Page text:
No waivers and no oral modification clauses – are they worth the paper they are written on?

In March, we organized a webinar on failed ICT projects. During the webinar, we noted how in nearly every ICT project dispute we see, one of the issues in dispute is the extent to which a party has waived its rights under the contract or has actually modified the contract after execution (orally or by conduct or otherwise simply without adhering to the modification process specified in the contract).

After the webinar, one of our astute clients asked us how an oral non-modification or non-waiver clause could help solve this problem – after all, they are almost ubiquitous in ICT contracts (and in done in many commercial contracts). This is a very good question and we thought it deserved an answer that others might find helpful. Hence this article.

No disclaimer

Neither party may rely on the words or conduct of another party as a waiver of any right, power or remedy arising out of or in connection with this Agreement, unless the other party or parties expressly grant a waiver of right, power or remedy. Any waiver must be in writing, signed by the party granting the waiver, and is effective only to the extent set forth in such waiver..”

Clauses like the ones above are commonly referred to as “non-waiver” clauses. Although they take many forms, a non-waiver clause generally aims to protect the rights of a party who does not exercise them, by indicating that such a breach is not a waiver unless the party chooses to do so. expressly say. A non-waiver clause can also be used to establish that a party has not waived a right simply by past conduct. For example, in the Australian case of Farm and Rural Finance Pty Ltd v Gardiner and anotherthe Court found that the prior acceptance of late payment interest payments did not constitute a waiver of the “punctual payment” requirement.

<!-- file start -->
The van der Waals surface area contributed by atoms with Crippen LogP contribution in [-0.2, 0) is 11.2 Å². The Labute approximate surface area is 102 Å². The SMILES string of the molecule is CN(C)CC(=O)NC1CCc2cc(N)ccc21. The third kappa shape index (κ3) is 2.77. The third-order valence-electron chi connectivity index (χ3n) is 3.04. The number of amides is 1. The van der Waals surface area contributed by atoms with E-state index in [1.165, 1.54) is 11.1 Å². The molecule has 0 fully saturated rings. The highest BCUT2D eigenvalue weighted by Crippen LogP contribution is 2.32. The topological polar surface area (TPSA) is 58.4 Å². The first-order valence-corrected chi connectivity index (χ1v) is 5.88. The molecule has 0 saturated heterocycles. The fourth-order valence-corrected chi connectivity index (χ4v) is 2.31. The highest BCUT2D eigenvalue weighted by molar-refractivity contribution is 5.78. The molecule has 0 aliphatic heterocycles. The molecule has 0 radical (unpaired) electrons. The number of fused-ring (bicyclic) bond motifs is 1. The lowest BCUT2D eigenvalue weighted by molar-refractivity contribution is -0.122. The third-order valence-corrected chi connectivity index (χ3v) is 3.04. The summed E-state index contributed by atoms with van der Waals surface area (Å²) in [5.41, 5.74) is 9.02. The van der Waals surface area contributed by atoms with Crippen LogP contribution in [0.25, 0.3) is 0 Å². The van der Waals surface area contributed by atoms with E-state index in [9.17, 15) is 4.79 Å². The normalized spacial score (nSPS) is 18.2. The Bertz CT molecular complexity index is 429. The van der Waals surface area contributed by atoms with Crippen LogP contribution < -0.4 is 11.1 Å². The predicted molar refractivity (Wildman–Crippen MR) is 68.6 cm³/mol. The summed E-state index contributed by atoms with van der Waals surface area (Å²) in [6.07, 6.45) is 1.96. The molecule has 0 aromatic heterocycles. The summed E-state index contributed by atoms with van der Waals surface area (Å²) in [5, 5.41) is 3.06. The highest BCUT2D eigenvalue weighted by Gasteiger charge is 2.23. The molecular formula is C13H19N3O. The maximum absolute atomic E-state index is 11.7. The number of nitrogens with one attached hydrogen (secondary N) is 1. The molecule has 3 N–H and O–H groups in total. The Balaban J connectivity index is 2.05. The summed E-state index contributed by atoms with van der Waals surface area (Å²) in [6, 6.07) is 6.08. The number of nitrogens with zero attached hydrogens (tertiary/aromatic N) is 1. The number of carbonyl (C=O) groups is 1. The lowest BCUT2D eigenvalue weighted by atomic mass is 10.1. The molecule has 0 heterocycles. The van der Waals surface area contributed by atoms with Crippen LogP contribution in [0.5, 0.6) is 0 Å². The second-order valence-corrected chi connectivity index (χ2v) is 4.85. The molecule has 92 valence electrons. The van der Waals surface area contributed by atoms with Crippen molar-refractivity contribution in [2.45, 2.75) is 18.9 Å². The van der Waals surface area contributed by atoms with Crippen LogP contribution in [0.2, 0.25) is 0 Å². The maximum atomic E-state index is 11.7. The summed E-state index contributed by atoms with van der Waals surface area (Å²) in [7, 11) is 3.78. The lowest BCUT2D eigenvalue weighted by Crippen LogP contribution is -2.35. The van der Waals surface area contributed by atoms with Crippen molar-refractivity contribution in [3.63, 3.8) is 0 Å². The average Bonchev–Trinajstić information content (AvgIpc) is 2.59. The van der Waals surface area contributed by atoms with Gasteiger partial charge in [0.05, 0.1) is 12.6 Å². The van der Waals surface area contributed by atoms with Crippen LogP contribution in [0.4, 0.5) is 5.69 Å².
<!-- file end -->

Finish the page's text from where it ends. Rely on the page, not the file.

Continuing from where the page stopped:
Unfortunately (or fortunately depending on your point of view), they are not always effective. Despite the inclusion of a non-waiver clause, a party can still involuntarily waive its rights under the agreement and the effectiveness of a non-waiver clause will depend very much on its terms and the particular circumstances. A good example is the British case of Tele2 International Card Company SA v Post Office Ltd. In this case, one party has chosen not to exercise its right to terminate an agreement following a breach by the other party. Almost a year after the breach, the party wished to terminate the agreement and the Court found that the non-waiver clause could not be invoked due to the early election. That the existence of a disclaimer did not remove the obligation to make a choice in express terms (and that she might not be able to do so anyway) and that a disclaimer -waiver was “of no particular assistance” when dealing with an election other than to emphasize that an election must be clear and unequivocal. This decision was followed by the High Court of New Zealand in Precast NZ Ltd v Anystep Ltd.

It should also be noted that while a non-waiver clause is effective in particular circumstances, the doctrine of promissory estoppel is often presented as an alternative to waiver and may apply although the doctrine addresses different concerns. . Like the Court in Bell v BDO Spicers Manawatu Ltd noted, while “waiver focuses on the scope of the intention of the party (or parties) granting the forbearance … estoppel focuses on the conduct of that party and its effect on the other party”.

No oral modification clause

All amendments to this Agreement must be in writing and signed by a duly authorized representative of each party..”

Such clauses are known as “no oral modification” or “no oral variation” clauses. Although they are relatively simple to draft, whether and to what extent they are enforceable is not.